The social media boom, especially the one occupying the Facebook platform, has given rise to questions across the Arab world. These questions have focused on the authenticity of the literary works that are posted on the social media platform.
Polling a number critics and poets, who belong to different literary schools, Asharq Al-Awsat dove deeper for a closer look.
Salah Al-Laqani, a renowned 1970s Egyptian poet, stated that Facebook is the vastest cultural and political democracy brought about by modern times. But he points out that the revolutionary platform has failed in producing a new line of poets.
“It (Facebook) hasn’t made new poets, but has been known by established and modern ones,” he added.
Bahiya Talb, a 1990s poet, said she does not believe in the poetry of those who choose Facebook as an outlet.
"I do not believe in the poetry of these poets; they are just thoughts that relate to their followers, and certain cases that do not necessarily translate into words."
Mohammad al-Qalini, an established prose poet, noted that Facebook is more like a “light snack” and cannot make a major culture in terms of writing.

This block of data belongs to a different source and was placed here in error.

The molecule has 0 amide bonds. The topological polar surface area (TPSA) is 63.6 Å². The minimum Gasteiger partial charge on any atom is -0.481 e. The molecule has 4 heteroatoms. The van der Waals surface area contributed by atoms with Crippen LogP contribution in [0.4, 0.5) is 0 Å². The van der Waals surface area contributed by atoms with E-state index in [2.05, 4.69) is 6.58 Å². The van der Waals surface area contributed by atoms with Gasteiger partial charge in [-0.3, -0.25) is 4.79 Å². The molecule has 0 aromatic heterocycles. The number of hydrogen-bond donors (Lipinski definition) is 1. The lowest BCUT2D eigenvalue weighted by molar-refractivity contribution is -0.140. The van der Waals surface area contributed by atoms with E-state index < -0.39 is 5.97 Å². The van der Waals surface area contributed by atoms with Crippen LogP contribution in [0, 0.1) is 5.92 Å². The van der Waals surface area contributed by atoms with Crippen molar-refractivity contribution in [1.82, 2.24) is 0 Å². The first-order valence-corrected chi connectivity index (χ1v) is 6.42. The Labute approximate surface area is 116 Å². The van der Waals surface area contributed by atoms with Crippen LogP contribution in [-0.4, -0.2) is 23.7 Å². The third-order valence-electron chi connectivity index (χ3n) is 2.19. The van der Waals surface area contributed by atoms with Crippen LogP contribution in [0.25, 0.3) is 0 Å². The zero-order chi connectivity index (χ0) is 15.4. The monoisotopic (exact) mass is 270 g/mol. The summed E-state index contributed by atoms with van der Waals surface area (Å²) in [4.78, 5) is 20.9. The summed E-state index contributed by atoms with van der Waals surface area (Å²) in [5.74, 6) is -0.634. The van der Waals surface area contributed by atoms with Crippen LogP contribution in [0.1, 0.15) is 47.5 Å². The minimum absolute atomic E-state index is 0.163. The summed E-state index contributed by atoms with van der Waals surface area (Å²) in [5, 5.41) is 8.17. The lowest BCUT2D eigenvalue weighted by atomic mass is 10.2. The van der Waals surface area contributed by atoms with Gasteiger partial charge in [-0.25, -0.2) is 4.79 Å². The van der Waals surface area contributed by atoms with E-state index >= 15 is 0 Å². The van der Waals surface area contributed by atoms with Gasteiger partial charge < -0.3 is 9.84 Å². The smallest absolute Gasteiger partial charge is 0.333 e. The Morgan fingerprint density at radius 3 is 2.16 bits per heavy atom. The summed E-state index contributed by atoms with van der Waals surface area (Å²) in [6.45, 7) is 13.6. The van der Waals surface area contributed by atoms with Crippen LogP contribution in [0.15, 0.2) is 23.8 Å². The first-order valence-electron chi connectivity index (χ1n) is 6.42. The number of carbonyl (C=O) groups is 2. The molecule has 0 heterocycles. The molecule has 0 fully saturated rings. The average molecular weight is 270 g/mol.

To Facebook’s advantage, he admitted that the virtual podium has managed to “shorten distances,” saying that now “poetry travels with no passport, moving from the poet’s hand to the reader’s eye instantaneously.”
Poet and critic Khalid Hassan remarked that Facebook helped in creating “a true atmosphere for poetry”, which allowed for the discovery of real poets who were previously not being heard.
“It also gave the opportunity for anyone to say anything and name it poetry,” he criticized.
Syrian poet and novelist Mohammed al-Othman said that Facebook granted poets the platform to “spread their poems and word”.
He revealed that he personally, through Facebook, got acquainted with important names that he was not familiar with before.
On the other hand, Moroccan academic and critic Dr. Abdulsalam Al-Masawi said that it is a stretch to label everyone who publishes on social media as a “poet” per se. He noted that they are not conventional poets and do not meet the traditional standards of poetry.
Paradoxically, Masawi also argued that "even within these standards” variations take place.
“Some rules are fixed, and some bend in sync with societal changes,” he added.